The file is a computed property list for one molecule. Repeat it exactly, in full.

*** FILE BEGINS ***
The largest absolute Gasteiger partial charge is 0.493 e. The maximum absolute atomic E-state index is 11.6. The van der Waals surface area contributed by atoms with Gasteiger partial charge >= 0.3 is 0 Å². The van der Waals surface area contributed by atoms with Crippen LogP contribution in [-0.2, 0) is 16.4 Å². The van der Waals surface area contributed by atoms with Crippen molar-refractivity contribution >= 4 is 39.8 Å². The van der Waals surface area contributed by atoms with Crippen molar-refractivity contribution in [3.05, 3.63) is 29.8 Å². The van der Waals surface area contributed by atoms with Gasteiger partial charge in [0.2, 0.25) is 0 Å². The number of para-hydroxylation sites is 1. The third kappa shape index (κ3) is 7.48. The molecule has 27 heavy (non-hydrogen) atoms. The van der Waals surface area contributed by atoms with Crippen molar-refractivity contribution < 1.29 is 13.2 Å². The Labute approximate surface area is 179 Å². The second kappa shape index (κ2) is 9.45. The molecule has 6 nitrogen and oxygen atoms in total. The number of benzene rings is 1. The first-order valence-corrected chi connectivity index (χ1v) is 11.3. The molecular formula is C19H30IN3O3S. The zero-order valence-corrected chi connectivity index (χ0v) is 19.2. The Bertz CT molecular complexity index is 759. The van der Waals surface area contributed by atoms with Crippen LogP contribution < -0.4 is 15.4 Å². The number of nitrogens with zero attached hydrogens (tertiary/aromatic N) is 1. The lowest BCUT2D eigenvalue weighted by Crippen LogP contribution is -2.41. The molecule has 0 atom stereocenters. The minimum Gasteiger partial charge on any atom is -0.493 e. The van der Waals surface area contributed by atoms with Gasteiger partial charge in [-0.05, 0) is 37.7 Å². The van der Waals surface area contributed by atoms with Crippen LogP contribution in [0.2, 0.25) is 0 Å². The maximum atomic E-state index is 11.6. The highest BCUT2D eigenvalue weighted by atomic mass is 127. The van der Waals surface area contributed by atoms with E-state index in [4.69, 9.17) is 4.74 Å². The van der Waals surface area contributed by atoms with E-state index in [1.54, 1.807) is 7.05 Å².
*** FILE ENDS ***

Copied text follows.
The largest absolute Gasteiger partial charge is 0.493 e. The maximum absolute atomic E-state index is 11.6. The van der Waals surface area contributed by atoms with Gasteiger partial charge >= 0.3 is 0 Å². The van der Waals surface area contributed by atoms with Crippen LogP contribution in [-0.2, 0) is 16.4 Å². The van der Waals surface area contributed by atoms with Crippen molar-refractivity contribution >= 4 is 39.8 Å². The van der Waals surface area contributed by atoms with Crippen molar-refractivity contribution in [3.05, 3.63) is 29.8 Å². The van der Waals surface area contributed by atoms with Gasteiger partial charge in [0.2, 0.25) is 0 Å². The number of para-hydroxylation sites is 1. The third kappa shape index (κ3) is 7.48. The molecule has 27 heavy (non-hydrogen) atoms. The van der Waals surface area contributed by atoms with Crippen molar-refractivity contribution < 1.29 is 13.2 Å². The Labute approximate surface area is 179 Å². The second kappa shape index (κ2) is 9.45. The molecule has 6 nitrogen and oxygen atoms in total. The number of benzene rings is 1. The first-order valence-corrected chi connectivity index (χ1v) is 11.3. The molecular formula is C19H30IN3O3S. The zero-order valence-corrected chi connectivity index (χ0v) is 19.2. The Bertz CT molecular complexity index is 759. The van der Waals surface area contributed by atoms with Crippen LogP contribution < -0.4 is 15.4 Å². The number of nitrogens with zero attached hydrogens (tertiary/aromatic N) is 1. The lowest BCUT2D eigenvalue weighted by Crippen LogP contribution is -2.41. The molecule has 0 atom stereocenters. The minimum Gasteiger partial charge on any atom is -0.493 e. The van der Waals surface area contributed by atoms with Gasteiger partial charge in [-0.05, 0) is 37.7 Å². The van der Waals surface area contributed by atoms with Crippen LogP contribution in [0.2, 0.25) is 0 Å². The maximum atomic E-state index is 11.6. The highest BCUT2D eigenvalue weighted by atomic mass is 127. The van der Waals surface area contributed by atoms with E-state index in [4.69, 9.17) is 4.74 Å². The van der Waals surface area contributed by atoms with E-state index in [1.54, 1.807) is 7.05 Å².